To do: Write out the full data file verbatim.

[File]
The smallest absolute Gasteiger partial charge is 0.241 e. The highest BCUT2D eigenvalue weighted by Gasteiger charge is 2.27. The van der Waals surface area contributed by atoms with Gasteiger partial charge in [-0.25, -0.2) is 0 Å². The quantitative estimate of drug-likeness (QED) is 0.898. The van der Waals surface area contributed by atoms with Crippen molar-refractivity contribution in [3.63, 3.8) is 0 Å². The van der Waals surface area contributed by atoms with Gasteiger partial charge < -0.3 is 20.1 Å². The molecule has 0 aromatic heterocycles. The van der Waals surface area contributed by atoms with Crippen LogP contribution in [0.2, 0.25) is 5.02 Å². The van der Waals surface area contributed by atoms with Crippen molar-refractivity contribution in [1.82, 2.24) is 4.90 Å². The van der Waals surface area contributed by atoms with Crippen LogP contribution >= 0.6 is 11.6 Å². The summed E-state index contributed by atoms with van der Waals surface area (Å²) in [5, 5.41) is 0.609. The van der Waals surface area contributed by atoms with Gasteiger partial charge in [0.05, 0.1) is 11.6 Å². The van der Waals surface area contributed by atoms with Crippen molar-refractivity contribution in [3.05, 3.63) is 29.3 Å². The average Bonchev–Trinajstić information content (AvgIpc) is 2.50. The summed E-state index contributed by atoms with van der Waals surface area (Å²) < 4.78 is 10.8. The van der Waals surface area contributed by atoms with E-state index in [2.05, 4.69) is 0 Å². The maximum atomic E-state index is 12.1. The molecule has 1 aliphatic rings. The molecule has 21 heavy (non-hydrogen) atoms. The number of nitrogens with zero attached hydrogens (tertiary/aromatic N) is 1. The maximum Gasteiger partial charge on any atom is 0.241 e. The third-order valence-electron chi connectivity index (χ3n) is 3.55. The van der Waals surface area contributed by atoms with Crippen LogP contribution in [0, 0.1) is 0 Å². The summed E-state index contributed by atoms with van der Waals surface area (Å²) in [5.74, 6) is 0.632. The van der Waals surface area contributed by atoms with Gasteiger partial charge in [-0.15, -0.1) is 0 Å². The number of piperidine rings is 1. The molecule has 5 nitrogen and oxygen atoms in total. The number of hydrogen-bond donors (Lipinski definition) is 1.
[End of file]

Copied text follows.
The smallest absolute Gasteiger partial charge is 0.241 e. The highest BCUT2D eigenvalue weighted by Gasteiger charge is 2.27. The van der Waals surface area contributed by atoms with Gasteiger partial charge in [-0.25, -0.2) is 0 Å². The quantitative estimate of drug-likeness (QED) is 0.898. The van der Waals surface area contributed by atoms with Crippen molar-refractivity contribution in [3.63, 3.8) is 0 Å². The van der Waals surface area contributed by atoms with Gasteiger partial charge < -0.3 is 20.1 Å². The molecule has 0 aromatic heterocycles. The van der Waals surface area contributed by atoms with Crippen LogP contribution in [0.2, 0.25) is 5.02 Å². The van der Waals surface area contributed by atoms with Crippen molar-refractivity contribution in [1.82, 2.24) is 4.90 Å². The van der Waals surface area contributed by atoms with Crippen LogP contribution >= 0.6 is 11.6 Å². The summed E-state index contributed by atoms with van der Waals surface area (Å²) in [5, 5.41) is 0.609. The van der Waals surface area contributed by atoms with Gasteiger partial charge in [0.05, 0.1) is 11.6 Å². The van der Waals surface area contributed by atoms with Crippen molar-refractivity contribution in [3.05, 3.63) is 29.3 Å². The average Bonchev–Trinajstić information content (AvgIpc) is 2.50. The summed E-state index contributed by atoms with van der Waals surface area (Å²) < 4.78 is 10.8. The van der Waals surface area contributed by atoms with E-state index in [2.05, 4.69) is 0 Å². The maximum atomic E-state index is 12.1. The molecule has 1 aliphatic rings. The molecule has 21 heavy (non-hydrogen) atoms. The number of nitrogens with zero attached hydrogens (tertiary/aromatic N) is 1. The maximum Gasteiger partial charge on any atom is 0.241 e. The third-order valence-electron chi connectivity index (χ3n) is 3.55. The van der Waals surface area contributed by atoms with Crippen LogP contribution in [0, 0.1) is 0 Å². The summed E-state index contributed by atoms with van der Waals surface area (Å²) in [5.74, 6) is 0.632. The van der Waals surface area contributed by atoms with Gasteiger partial charge in [-0.15, -0.1) is 0 Å². The number of piperidine rings is 1. The molecule has 5 nitrogen and oxygen atoms in total. The number of hydrogen-bond donors (Lipinski definition) is 1.